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New drug could cure Alzheimer's disease


New Alzheimer's drug is being tested in human clinical trials

The first patient study to test a new drug to cure Alzheimer's disease is currently underway. It tests an approach to humans that has been in development for 40 years. The active ingredient is designed to remove a certain protein from the brain and thus stop the disease from progressing.

Researchers led by University College London (UCL) are currently starting a clinical trial that could revolutionize the treatment of Alzheimer's. The new drug removes a protein called Serum Amyloid P-Compont (SAP) that contributes to the formation of harmful deposits in the brain or even directly triggers cell death from brain cells. SAP are suspected of causing Alzheimer's disease.

Alzheimer's is a growing problem

As the UCL experts report, Alzheimer's disease is the most common cause of dementia. Typical symptoms include memory loss, difficulty in thinking and solving problems, and speech disorders. Around 35 million people worldwide are affected by Alzheimer's. According to calculations, this number will double in 20 years if no cure is found.

Past research work unsuccessful

Despite investments worth billions and numerous studies, science has not been able to develop an effective treatment in the past 20 years. Many pharmaceutical companies have withdrawn from research. "After a long struggle to fund our different approach to a possible treatment for Alzheimer's disease, it's exciting to finally start clinical trials," development director Professor Sir Mark Pepys said in a press release.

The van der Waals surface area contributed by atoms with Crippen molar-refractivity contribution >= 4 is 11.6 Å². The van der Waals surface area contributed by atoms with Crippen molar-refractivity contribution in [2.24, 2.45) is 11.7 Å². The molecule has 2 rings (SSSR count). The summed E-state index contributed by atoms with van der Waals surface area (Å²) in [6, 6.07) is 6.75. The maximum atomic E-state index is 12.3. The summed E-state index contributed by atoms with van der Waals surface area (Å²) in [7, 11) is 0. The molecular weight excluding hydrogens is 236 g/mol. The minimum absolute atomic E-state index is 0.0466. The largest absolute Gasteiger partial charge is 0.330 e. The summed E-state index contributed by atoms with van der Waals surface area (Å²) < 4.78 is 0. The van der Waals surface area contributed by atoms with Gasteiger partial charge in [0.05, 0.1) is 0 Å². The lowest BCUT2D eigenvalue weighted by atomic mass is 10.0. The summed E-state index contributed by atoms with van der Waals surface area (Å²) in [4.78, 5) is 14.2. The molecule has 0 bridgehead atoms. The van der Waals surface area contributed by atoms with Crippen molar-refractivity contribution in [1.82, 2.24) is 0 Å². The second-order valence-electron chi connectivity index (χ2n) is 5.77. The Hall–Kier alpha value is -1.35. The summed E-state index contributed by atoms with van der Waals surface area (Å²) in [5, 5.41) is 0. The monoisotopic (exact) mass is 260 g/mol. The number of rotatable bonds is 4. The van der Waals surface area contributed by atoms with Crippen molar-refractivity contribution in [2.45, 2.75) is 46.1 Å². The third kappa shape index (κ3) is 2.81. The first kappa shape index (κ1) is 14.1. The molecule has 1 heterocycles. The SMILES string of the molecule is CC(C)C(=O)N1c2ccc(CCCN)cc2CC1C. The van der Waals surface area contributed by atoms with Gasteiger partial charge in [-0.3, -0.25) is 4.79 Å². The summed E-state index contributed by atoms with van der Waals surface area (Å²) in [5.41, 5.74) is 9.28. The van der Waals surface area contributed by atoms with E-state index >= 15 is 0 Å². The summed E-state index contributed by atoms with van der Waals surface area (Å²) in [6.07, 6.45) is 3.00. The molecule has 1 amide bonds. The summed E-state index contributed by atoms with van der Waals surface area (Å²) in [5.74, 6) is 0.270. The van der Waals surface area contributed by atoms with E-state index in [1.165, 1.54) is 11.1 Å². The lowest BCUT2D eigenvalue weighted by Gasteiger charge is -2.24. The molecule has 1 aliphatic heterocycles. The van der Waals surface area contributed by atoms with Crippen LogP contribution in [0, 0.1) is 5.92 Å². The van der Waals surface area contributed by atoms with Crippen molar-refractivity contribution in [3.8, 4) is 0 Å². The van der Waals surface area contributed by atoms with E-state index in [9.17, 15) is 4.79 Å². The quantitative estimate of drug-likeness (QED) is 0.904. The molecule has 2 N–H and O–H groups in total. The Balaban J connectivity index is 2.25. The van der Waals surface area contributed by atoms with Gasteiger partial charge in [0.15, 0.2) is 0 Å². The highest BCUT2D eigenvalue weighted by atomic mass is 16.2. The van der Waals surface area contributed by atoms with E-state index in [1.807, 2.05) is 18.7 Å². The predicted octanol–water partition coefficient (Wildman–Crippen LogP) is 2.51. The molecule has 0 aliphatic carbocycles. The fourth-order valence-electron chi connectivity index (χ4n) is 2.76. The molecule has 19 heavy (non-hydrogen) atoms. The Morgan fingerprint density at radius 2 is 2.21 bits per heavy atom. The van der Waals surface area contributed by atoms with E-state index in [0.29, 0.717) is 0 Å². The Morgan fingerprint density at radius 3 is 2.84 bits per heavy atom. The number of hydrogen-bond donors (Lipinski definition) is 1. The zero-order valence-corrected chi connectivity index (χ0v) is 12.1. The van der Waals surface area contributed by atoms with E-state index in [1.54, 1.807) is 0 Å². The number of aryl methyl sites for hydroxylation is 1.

State funding

Contrary to many previous researches, there is no financial interest behind the approach. This non-commercial study is fully funded by the UK's National Institute for Health Research. "We urgently need new drug targets for Alzheimer's disease and this study must therefore be completed as soon as possible," emphasizes study leader Professor Martin Rossor.

How is the new approach different?

As the researchers explain, almost all the drugs tested so far have focused on abnormal protein accumulations called amyloid plaques and Alzheimer's fibrils. These deposits are always present in the brain of Alzheimer's patients. Past research aimed to prevent or remove these deposits. In 40 years of research, the team led by Pepys and Rossor has identified another protagonist, amyloid, which contributes to the formation of the deposits.

Can Alzheimer's Protein Stop Taking a Protein?

In the study “Depletion of serum amyloid P component in Alzheimer's Disease”, the scientists found that a protein called serum amyloid P component (SAP) is always associated with amyloid fibers in the body. Based on these findings, they developed the drug Miridesap, which SAP removes from the blood. The researchers were also able to prove that SAP has a harmful effect on brain cells, regardless of Alzheimer's disease. The team was able to detect an increased number of SAP proteins in the brains of Alzheimer's patients. "It is therefore also possible that SAP directly causes the death of brain cells and thus triggers dementia," the researchers sum up.

This is how the new drug Miridesap works

According to the scientists, the protein SAP is not produced in the brain. Instead, it gets into the brain through the blood. Miridesap removes the protein from the blood and as a result, it is no longer available in the brain. No side effects are known so far.

A promising approach

In the clinical test now starting, Miridesap is supposed to show what it can really do. 100 patients with early Alzheimer's should receive the drug over a year. At the same time, changes in brain structure and function are documented. A duration of approximately three years is planned. (vb)

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